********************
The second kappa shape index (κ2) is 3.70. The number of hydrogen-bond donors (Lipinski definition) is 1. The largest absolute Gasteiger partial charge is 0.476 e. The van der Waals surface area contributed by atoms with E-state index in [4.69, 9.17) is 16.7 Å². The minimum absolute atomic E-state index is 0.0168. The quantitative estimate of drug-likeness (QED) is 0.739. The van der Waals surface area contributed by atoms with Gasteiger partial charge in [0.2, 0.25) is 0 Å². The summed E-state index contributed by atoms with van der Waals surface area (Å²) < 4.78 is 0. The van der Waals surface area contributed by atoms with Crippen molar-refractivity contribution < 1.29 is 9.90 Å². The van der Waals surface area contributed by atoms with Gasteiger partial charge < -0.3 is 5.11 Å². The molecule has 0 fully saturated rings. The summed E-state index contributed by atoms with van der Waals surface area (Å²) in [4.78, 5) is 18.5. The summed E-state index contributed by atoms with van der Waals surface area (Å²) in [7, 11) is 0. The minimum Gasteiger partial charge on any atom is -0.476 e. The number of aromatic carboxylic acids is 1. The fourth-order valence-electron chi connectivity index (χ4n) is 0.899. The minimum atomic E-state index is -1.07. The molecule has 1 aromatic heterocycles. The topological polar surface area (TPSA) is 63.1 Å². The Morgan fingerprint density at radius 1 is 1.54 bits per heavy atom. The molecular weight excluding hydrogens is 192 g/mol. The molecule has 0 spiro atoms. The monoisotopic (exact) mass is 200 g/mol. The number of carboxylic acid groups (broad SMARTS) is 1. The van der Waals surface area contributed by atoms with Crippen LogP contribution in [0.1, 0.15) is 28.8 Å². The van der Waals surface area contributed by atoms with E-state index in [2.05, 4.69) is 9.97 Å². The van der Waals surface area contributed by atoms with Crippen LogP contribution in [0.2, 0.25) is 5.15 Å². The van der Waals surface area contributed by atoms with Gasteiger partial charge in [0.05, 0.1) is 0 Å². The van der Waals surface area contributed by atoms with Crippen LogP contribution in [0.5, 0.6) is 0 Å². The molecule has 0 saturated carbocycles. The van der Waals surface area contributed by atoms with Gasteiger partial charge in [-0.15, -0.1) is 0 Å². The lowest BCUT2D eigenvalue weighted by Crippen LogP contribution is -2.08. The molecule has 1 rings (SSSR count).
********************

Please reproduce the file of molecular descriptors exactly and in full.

The second kappa shape index (κ2) is 3.70. The number of hydrogen-bond donors (Lipinski definition) is 1. The largest absolute Gasteiger partial charge is 0.476 e. The van der Waals surface area contributed by atoms with E-state index in [4.69, 9.17) is 16.7 Å². The minimum absolute atomic E-state index is 0.0168. The quantitative estimate of drug-likeness (QED) is 0.739. The van der Waals surface area contributed by atoms with Gasteiger partial charge in [0.2, 0.25) is 0 Å². The summed E-state index contributed by atoms with van der Waals surface area (Å²) < 4.78 is 0. The van der Waals surface area contributed by atoms with Crippen molar-refractivity contribution < 1.29 is 9.90 Å². The van der Waals surface area contributed by atoms with Gasteiger partial charge < -0.3 is 5.11 Å². The molecule has 0 fully saturated rings. The summed E-state index contributed by atoms with van der Waals surface area (Å²) in [4.78, 5) is 18.5. The summed E-state index contributed by atoms with van der Waals surface area (Å²) in [7, 11) is 0. The minimum Gasteiger partial charge on any atom is -0.476 e. The number of aromatic carboxylic acids is 1. The fourth-order valence-electron chi connectivity index (χ4n) is 0.899. The minimum atomic E-state index is -1.07. The molecule has 1 aromatic heterocycles. The topological polar surface area (TPSA) is 63.1 Å². The Morgan fingerprint density at radius 1 is 1.54 bits per heavy atom. The molecular weight excluding hydrogens is 192 g/mol. The molecule has 0 spiro atoms. The monoisotopic (exact) mass is 200 g/mol. The number of carboxylic acid groups (broad SMARTS) is 1. The van der Waals surface area contributed by atoms with Crippen LogP contribution in [0.1, 0.15) is 28.8 Å². The van der Waals surface area contributed by atoms with E-state index in [2.05, 4.69) is 9.97 Å². The van der Waals surface area contributed by atoms with Crippen LogP contribution in [0.2, 0.25) is 5.15 Å². The van der Waals surface area contributed by atoms with Gasteiger partial charge in [0.05, 0.1) is 0 Å². The van der Waals surface area contributed by atoms with Crippen LogP contribution in [0.5, 0.6) is 0 Å². The molecule has 0 saturated carbocycles. The van der Waals surface area contributed by atoms with Gasteiger partial charge in [-0.15, -0.1) is 0 Å². The lowest BCUT2D eigenvalue weighted by Crippen LogP contribution is -2.08. The molecule has 1 rings (SSSR count).